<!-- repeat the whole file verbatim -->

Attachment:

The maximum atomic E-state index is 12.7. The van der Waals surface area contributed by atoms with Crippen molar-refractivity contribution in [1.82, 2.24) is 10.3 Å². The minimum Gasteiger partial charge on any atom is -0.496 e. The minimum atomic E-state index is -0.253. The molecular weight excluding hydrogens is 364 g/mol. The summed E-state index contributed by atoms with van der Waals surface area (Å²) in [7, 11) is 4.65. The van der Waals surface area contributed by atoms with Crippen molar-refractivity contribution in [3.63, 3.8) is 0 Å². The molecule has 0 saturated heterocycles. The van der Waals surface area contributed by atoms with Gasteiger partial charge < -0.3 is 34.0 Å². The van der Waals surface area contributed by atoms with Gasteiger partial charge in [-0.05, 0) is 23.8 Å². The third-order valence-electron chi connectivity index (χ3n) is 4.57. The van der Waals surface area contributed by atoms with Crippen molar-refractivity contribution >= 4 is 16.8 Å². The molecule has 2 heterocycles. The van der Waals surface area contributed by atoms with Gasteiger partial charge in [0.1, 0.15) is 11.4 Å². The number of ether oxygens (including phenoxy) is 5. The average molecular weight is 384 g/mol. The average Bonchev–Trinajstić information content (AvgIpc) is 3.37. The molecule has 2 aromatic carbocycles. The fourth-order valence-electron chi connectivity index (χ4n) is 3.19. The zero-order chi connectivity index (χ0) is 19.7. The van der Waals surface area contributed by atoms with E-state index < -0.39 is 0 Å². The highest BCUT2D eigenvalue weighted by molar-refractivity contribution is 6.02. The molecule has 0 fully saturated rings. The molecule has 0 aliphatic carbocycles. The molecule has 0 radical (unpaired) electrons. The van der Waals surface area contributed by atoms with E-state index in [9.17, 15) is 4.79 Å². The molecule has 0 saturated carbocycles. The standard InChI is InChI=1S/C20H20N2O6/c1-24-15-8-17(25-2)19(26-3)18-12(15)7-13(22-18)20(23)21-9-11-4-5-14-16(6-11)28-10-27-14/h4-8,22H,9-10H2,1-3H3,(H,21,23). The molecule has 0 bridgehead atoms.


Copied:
The maximum atomic E-state index is 12.7. The van der Waals surface area contributed by atoms with Crippen molar-refractivity contribution in [1.82, 2.24) is 10.3 Å². The minimum Gasteiger partial charge on any atom is -0.496 e. The minimum atomic E-state index is -0.253. The molecular weight excluding hydrogens is 364 g/mol. The summed E-state index contributed by atoms with van der Waals surface area (Å²) in [7, 11) is 4.65. The van der Waals surface area contributed by atoms with Crippen molar-refractivity contribution in [3.63, 3.8) is 0 Å². The molecule has 0 saturated heterocycles. The van der Waals surface area contributed by atoms with Gasteiger partial charge < -0.3 is 34.0 Å². The van der Waals surface area contributed by atoms with Gasteiger partial charge in [-0.05, 0) is 23.8 Å². The third-order valence-electron chi connectivity index (χ3n) is 4.57. The van der Waals surface area contributed by atoms with Crippen molar-refractivity contribution >= 4 is 16.8 Å². The molecule has 2 heterocycles. The van der Waals surface area contributed by atoms with Gasteiger partial charge in [0.1, 0.15) is 11.4 Å². The number of ether oxygens (including phenoxy) is 5. The average molecular weight is 384 g/mol. The average Bonchev–Trinajstić information content (AvgIpc) is 3.37. The molecule has 2 aromatic carbocycles. The fourth-order valence-electron chi connectivity index (χ4n) is 3.19. The zero-order chi connectivity index (χ0) is 19.7. The van der Waals surface area contributed by atoms with E-state index < -0.39 is 0 Å². The highest BCUT2D eigenvalue weighted by molar-refractivity contribution is 6.02. The molecule has 0 fully saturated rings. The molecule has 0 aliphatic carbocycles. The molecule has 0 radical (unpaired) electrons. The van der Waals surface area contributed by atoms with E-state index in [9.17, 15) is 4.79 Å². The molecule has 0 saturated carbocycles. The standard InChI is InChI=1S/C20H20N2O6/c1-24-15-8-17(25-2)19(26-3)18-12(15)7-13(22-18)20(23)21-9-11-4-5-14-16(6-11)28-10-27-14/h4-8,22H,9-10H2,1-3H3,(H,21,23). The molecule has 0 bridgehead atoms.